I had a complaint. It all centered around the lack of folk on the RockmusicRaider blog. A sentiment that the RMR deck crew heartily supported by the way. The zine got a pretty tough metallic shine over the last months – growls, corpse paint and all. And this is just dandy of course, no contest. But our credo also leans towards the more folksy aspects of the music multiverse.
So, what better surprise than this alluring blurb from Italy that just wafted over the alps. ‘Tis exactly that medicine that we need to soothe our metal-hot nerves with. Complete with a Celtic, kind of Medieval flavor and a sprinkling of pop culture to boot. The poppy faction – in itself – is somewhat teeth-grinding. But I guess we can just about live with it. After all folk is what we wanted more of lately. And folk is what we got ourselves alright.
Shadygrove and their début album In The Heart of Scarlet Wood get you a strangely bewitching and somewhat enigmatic mix of Faun, Die Irrlichter and the 2017 concoction of Eluveitie. Then inject some of the leafy elements of Huldre and a taste of the acoustic incarnation of Epica. Stir well to boiling point and add some elf dust. Then wait until all turns scarlet and you have your potion. Sounds like magick straight from groovy fantasy land, right? But this does describe the emotional chords this records pulls pretty well. AND it speaks to the approach they took to get there as well.
In The Heart of Scarlet Wood always manages to slap a smile on my face. Shadygrove concocted a light-filled, yet earthy set of folk-laden, but still slightly rocky tracks. Flavored with medieval and Celtic bits and pieces. And all that framed in a land of legends and mystique that kind of fits with the background of these folks. All exquisitely played out with nicely sounding refrains that just feel like a folk version of what we commonly find in many Power Metal outfits.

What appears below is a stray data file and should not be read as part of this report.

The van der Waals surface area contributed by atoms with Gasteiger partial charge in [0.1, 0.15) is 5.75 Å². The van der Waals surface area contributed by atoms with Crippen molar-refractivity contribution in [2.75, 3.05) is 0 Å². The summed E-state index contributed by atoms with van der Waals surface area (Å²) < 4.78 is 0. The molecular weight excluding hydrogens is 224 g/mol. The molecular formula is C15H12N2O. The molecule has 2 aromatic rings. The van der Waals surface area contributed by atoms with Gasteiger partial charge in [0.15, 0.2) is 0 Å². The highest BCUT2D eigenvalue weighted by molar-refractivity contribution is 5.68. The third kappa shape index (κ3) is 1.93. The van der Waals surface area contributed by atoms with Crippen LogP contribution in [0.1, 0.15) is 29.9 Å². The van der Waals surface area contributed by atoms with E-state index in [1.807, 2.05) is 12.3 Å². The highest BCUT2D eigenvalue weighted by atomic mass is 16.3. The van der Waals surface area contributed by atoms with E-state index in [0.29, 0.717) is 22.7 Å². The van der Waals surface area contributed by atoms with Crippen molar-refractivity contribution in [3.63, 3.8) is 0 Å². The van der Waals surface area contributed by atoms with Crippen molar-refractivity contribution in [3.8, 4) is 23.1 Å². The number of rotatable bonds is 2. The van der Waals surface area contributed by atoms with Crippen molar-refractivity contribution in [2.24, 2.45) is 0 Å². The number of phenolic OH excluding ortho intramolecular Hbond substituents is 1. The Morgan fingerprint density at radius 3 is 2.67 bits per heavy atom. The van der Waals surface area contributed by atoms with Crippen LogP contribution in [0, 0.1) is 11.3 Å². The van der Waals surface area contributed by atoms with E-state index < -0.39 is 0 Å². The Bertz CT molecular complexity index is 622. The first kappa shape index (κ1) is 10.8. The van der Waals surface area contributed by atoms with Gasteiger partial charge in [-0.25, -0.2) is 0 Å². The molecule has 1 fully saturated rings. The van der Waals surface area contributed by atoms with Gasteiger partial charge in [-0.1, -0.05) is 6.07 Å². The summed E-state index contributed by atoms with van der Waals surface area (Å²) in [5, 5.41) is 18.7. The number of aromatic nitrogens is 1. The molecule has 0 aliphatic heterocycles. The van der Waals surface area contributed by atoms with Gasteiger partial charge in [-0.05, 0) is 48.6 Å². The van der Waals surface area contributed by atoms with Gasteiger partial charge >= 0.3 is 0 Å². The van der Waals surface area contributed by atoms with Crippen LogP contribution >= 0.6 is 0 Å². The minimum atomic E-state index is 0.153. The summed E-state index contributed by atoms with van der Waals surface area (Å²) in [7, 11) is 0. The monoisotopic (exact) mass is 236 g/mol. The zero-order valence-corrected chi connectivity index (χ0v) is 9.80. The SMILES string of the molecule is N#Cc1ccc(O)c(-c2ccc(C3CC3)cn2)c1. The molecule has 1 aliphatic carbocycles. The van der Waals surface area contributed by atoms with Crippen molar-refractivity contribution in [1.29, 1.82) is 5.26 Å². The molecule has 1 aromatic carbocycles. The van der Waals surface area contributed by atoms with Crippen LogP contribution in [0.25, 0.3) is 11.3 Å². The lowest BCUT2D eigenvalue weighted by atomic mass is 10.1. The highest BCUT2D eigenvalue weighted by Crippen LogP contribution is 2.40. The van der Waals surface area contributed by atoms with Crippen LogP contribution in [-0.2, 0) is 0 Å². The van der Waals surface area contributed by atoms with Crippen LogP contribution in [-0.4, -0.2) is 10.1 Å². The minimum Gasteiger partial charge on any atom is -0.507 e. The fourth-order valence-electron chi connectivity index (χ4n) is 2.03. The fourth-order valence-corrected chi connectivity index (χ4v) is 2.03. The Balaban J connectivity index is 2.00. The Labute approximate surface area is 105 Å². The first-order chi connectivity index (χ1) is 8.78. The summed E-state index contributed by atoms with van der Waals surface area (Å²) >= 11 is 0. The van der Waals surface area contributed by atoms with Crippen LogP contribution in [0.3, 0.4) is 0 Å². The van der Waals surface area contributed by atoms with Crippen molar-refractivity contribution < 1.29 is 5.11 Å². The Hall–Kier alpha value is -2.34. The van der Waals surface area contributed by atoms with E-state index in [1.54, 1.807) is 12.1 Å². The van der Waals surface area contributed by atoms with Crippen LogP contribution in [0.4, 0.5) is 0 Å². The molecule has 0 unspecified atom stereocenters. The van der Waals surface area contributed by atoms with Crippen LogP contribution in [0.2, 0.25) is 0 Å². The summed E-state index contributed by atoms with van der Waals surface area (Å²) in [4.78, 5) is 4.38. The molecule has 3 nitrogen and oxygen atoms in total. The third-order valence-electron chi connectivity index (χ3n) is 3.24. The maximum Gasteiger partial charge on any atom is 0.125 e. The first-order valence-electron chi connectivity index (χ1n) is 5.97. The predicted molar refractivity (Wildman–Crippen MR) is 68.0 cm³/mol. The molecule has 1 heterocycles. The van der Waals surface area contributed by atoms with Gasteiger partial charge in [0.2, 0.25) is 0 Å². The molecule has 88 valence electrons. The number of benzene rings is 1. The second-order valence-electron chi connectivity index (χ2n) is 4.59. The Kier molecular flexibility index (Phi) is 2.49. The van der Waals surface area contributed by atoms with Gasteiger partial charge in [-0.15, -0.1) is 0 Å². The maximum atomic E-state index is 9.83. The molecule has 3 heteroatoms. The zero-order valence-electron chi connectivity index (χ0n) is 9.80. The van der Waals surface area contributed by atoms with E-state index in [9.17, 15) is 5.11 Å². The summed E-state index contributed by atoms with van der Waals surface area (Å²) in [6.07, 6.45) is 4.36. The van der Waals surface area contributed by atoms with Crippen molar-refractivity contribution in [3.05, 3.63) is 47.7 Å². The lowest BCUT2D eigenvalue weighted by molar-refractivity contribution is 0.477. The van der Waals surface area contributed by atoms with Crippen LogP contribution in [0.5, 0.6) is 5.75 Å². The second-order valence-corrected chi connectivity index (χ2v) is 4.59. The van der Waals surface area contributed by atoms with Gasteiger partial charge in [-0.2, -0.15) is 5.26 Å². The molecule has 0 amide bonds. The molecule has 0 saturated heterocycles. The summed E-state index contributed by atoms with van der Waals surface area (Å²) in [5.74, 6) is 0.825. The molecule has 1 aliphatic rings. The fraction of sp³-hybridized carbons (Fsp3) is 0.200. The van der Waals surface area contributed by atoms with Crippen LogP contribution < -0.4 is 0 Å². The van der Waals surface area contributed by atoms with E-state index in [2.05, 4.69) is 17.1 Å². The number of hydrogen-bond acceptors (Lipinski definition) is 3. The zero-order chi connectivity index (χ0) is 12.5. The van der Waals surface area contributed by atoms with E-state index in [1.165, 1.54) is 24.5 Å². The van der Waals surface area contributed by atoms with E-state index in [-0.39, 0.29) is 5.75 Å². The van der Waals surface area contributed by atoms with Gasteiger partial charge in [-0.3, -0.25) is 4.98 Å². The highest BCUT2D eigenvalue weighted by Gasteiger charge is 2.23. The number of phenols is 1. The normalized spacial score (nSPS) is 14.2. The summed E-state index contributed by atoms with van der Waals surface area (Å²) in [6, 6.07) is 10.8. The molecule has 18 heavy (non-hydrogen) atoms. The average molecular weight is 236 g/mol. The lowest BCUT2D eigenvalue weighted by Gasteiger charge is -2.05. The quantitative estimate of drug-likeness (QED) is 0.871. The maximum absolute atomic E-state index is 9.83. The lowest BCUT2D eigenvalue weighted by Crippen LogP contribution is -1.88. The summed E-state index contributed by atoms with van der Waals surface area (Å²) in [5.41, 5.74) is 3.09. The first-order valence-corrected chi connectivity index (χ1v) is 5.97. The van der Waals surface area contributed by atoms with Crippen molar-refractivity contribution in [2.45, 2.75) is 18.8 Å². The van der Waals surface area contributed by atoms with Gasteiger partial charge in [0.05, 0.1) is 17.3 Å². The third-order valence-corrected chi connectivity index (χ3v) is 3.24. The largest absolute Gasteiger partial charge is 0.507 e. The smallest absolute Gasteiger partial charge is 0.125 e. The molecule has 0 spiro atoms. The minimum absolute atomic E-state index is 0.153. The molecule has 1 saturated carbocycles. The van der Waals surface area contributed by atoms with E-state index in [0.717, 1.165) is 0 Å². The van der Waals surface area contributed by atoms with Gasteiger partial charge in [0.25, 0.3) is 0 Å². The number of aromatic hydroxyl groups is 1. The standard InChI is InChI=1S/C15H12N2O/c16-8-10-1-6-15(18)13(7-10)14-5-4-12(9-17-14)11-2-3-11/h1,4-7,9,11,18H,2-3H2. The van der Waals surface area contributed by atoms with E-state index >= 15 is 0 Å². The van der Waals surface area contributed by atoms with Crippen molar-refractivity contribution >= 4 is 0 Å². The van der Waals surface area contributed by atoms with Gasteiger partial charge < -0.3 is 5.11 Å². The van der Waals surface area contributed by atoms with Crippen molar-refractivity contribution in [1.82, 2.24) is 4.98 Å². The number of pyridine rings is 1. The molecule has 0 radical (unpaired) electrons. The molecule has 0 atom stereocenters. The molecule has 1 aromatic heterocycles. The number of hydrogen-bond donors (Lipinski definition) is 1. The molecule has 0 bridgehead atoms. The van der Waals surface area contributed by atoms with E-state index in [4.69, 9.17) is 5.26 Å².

Shadygrove is indeed a band of surprisingly astute acoustic skills, and it shows all the way. A trait found with many a Symphonic and Power Metal band, by the way. So why was I not surprised to find members of Evenoire, Elvenking or again Sound Storm on this album. Fits, doesn’t it?
But somehow I am missing this additional spice, this bite, an otherness that will avoid the descent into mainstream. It should be there, but isn’t. You’ll get parts of the record that come across as largely soapy and whitewashed. Like one of them Disney productions with happy girls sporting fluttery butterflies hovering about colorful meadows with giddy creatures bouncing about.
As the track list goes however, you’ll find no filler materials. None of the songs are bad neither, with one or two nearing nirvana status. The extended play lengths will drive the three-minute-per-track purists to distraction, but without merrit. Because Shadygrove put a lot of effort into the arrangements of their tracks, thus avoiding the descent into endless loops to generate length. A crime that many other bands committed in the past.
I really liked The Port of Lisbon, the nod towards The Gentle Storm. Or the nicely unplugged, yet powerful Let the Candle Burn that seems inspired by some acoustics we kinda heard straight from Simone Simons. Now, you’ll need to wait for the best part until Queen of Amber, the very last track. Good tactics demand that you do not put the best track at the very beginning, lest everything taste stale and awful later. This is what they did, but it will be worth your wait.
In conclusion, Shadygrove got themselves off to a great start with a refined, yet mature set of folksy tracks, all tastily executed. In the Heart of Scarlet Wood is sticky to a point and risks to follow you around with its catchy tunes. The band admittedly did not really go where no-one went before. Yet, in the end they came up with their own and surprisingly juicy arrangements. And it is the savvy execution of all these tracks, the catchy melodies and the inherent groove the band dispels that really takes them to the next level. This is a cool record and I am sure it will go far.
In the Heart of Scarlet Wood will air on 6 April 2018 in Europe and on 25 April 2018 in Japan via Rubicon Music.
[Editor’s note: The record successfully made it onto the Intermittent Digest – Tome VII. Contrats!]
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